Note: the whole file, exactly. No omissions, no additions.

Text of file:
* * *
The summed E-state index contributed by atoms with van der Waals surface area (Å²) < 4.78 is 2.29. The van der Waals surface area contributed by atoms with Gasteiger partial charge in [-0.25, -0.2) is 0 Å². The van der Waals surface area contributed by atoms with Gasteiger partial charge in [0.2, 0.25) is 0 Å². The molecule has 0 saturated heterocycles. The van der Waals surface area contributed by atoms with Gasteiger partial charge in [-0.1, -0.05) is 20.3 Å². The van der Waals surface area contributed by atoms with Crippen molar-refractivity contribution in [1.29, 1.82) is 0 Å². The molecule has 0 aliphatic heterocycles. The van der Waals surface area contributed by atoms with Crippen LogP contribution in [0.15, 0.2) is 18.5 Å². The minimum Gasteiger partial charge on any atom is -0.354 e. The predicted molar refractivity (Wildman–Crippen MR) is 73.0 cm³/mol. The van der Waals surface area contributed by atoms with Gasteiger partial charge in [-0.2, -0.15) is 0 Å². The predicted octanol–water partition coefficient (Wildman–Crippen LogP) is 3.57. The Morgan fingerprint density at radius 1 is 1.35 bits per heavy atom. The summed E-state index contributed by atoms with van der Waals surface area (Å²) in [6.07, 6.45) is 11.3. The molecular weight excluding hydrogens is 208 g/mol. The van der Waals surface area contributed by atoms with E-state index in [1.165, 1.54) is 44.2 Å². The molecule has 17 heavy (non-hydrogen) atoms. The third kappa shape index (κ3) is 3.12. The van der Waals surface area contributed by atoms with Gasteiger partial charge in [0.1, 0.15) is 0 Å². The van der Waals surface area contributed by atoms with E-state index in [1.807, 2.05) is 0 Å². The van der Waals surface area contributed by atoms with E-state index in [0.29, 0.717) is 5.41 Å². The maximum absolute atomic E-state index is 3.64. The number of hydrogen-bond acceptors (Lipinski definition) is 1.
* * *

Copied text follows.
The summed E-state index contributed by atoms with van der Waals surface area (Å²) < 4.78 is 2.29. The van der Waals surface area contributed by atoms with Gasteiger partial charge in [-0.25, -0.2) is 0 Å². The van der Waals surface area contributed by atoms with Gasteiger partial charge in [0.2, 0.25) is 0 Å². The molecule has 0 saturated heterocycles. The van der Waals surface area contributed by atoms with Gasteiger partial charge in [-0.1, -0.05) is 20.3 Å². The van der Waals surface area contributed by atoms with Crippen molar-refractivity contribution in [1.29, 1.82) is 0 Å². The molecule has 0 aliphatic heterocycles. The van der Waals surface area contributed by atoms with Crippen LogP contribution in [0.15, 0.2) is 18.5 Å². The minimum Gasteiger partial charge on any atom is -0.354 e. The predicted molar refractivity (Wildman–Crippen MR) is 73.0 cm³/mol. The van der Waals surface area contributed by atoms with Gasteiger partial charge in [-0.2, -0.15) is 0 Å². The predicted octanol–water partition coefficient (Wildman–Crippen LogP) is 3.57. The Morgan fingerprint density at radius 1 is 1.35 bits per heavy atom. The summed E-state index contributed by atoms with van der Waals surface area (Å²) in [6.07, 6.45) is 11.3. The molecular weight excluding hydrogens is 208 g/mol. The van der Waals surface area contributed by atoms with E-state index in [1.165, 1.54) is 44.2 Å². The molecule has 17 heavy (non-hydrogen) atoms. The third kappa shape index (κ3) is 3.12. The van der Waals surface area contributed by atoms with Gasteiger partial charge in [0.1, 0.15) is 0 Å². The van der Waals surface area contributed by atoms with E-state index in [1.807, 2.05) is 0 Å². The van der Waals surface area contributed by atoms with E-state index in [0.29, 0.717) is 5.41 Å². The maximum absolute atomic E-state index is 3.64. The number of hydrogen-bond acceptors (Lipinski definition) is 1.